South Korean defence minister Kim Kwan-jin reckons Pyongyang has 3,000 highly trained hackers tasked with stealing military secrets and disrupting systems.
In a warning clearly designed to set the alarm bells ringing in Seoul, Kim said that Seoul’s near neighbour to the north poses a clear threat to national security thanks to its formidable online capabilities.
The sizeable team of cyber operatives he described works under the Reconnaissance General Bureau of the Korean People's Army, according to local news agency Yonhap.
Kim claimed that group was responsible for a large scale DDoS attack on South Korea in 2009, the hacking of the National Agricultural Cooperative Federation in 2010 and a data wiping malware attack which knocked out PCs at several major TV stations and banks earlier this year.
Pyongyang has apparently denied all responsibility for these incidents.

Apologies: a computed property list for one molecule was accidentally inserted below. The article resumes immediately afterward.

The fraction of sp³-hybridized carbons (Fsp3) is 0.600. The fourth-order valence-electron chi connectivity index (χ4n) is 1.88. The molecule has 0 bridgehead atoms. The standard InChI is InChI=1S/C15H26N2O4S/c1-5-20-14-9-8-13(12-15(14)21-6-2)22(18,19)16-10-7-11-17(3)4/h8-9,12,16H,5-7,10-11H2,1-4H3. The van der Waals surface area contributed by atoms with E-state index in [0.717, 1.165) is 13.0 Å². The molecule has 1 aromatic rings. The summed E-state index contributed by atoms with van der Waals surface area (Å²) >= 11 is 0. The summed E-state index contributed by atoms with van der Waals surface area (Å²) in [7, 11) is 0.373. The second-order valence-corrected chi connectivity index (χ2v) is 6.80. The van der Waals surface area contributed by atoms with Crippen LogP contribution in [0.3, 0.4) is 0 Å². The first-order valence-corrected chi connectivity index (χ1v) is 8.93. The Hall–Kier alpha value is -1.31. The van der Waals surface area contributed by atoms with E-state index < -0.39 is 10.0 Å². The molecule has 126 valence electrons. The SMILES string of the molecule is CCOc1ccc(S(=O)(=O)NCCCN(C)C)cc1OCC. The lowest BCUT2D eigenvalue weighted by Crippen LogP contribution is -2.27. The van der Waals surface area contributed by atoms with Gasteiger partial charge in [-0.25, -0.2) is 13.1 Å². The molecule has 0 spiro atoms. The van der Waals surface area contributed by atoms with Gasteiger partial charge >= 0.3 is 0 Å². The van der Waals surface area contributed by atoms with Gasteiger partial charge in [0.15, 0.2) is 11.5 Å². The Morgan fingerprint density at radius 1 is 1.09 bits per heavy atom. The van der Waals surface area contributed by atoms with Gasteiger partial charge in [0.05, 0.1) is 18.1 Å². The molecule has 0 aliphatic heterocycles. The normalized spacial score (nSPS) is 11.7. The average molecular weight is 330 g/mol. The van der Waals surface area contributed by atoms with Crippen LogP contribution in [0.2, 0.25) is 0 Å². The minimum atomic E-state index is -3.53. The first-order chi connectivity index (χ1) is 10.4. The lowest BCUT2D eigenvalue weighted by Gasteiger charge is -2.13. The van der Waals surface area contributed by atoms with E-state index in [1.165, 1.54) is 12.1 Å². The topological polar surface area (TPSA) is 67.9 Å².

Although details are vague, South Korea is apparently working to create a new mobile device security system to ensure confidential information can’t be nabbed from officials’ smartphones and tablets.
The country’s military also uses a walled intranet cut off from the rest of the web to further reduce the risk of hacking attacks.
Although Seoul officials periodically warn of the increasing dangers of online attacks from the north, this stands somewhat at odds from the generally understood view that internet infrastructure in Norks is virtually non-existent.
Only a relatively select group of Party members, academics, scientists and of course the supposed 3,000-strong cyber army are thought to have access to the internet in North Korea. ®